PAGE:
Gov. George Deukmejian and the California Legislature have agreed on major new programs to help welfare families and to improve child-care services. They represent constructive compromises that will affect the lives of millions of Californians. There is cause for celebration.
The most ambitious program will establish a workfare alternative for persons on welfare. The program was promoted by the governor and crafted by Assemblyman Art Agnos (D-San Francisco) and Health and Welfare Secretary David Swoap. It requires able-bodied welfare recipients to attend school or enroll in job training. But it avoids the negative elements of past workfare proposals that often seemed designed to punish the poor rather than help them escape their poverty. Furthermore, the new program is voluntary for single-parent families with children under 6. And the bill makes the availability of adequate child care a pre-condition for implementing the program, backing this with funds to help county welfare departments provide supplementary child care with the guidance of the counties’ existing professional referral services.
In addition to workfare and the expanded child-care program, the legislation launches California on a program for latchkey children. The new after-school programs will be run, as they should be, by the state Department of Education, assuring a program not merely custodial but including an appropriate educational component.
Almost as a footnote to the two new programs, but also of importance, the Legislature passed a related bill by state Sen. Gary K. Hart (D-Santa Barbara) that encourages businesses to share operation of child-care centers by allowing them to share the tax break for them. The bill, initiated by Board of Equalization member Conway Collis, is backed by organizations like United Way.
There remain misgivings about the workfare program--misgivings that can be allayed only by a judicious administration of the program. State and local officials will have to work especially hard to allay fears that the job-development portion of the bill is inadequate. County officials must act with sensitivity and compassion in determining eligibility.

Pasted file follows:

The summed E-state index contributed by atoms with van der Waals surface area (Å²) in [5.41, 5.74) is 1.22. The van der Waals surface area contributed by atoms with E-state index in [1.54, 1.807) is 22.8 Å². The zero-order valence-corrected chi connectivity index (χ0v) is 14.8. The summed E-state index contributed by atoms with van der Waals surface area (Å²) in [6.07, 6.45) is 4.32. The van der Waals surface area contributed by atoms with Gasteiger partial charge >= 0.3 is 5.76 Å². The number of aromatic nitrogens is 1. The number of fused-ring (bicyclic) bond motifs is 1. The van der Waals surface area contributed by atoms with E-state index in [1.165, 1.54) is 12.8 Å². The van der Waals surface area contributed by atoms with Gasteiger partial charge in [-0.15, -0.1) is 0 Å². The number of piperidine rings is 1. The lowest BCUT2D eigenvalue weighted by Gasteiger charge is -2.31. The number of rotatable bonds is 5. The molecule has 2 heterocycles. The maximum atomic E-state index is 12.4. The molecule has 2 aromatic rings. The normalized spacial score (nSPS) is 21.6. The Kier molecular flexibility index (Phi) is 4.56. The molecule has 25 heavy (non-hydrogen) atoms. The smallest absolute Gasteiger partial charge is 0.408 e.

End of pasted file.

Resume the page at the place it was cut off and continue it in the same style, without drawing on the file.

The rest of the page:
In the first years of his term, the governor had chosen to veto many legislative initiatives addressing child-care issues. His advocacy of workfare changed the political climate, creating an opportunity for constructive negotiation between the Republican governor and the Democratic-led Legislature.
A number of people have contributed to the positive results. Senate President Pro Tem David Roberti (D-Los Angeles) insisted on expanded provisions for child care in the workfare program to minimize the danger that welfare parents would find themselves competing with middle-class parents for child-care services that are already in short supply. Key Republicans, including Sen. James W. Nielsen of Woodland, supported the child-care increases. Persistent child-care advocates from around the state kept up the pressure, and Bill Honig, state superintendent of public instruction, was directly involved in the final, fruitful negotiations.
The workfare and child-care legislation recognizes the world as it has come to be. There are many impoverished people who do not know how to become productive workers. This plan can help some of them to employment. Many women have now joined the work force, either to provide or supplement family income, creating an expanded demand for child care. And working parents, male and female, need the assurance that their children will have adequate supervision after school hours.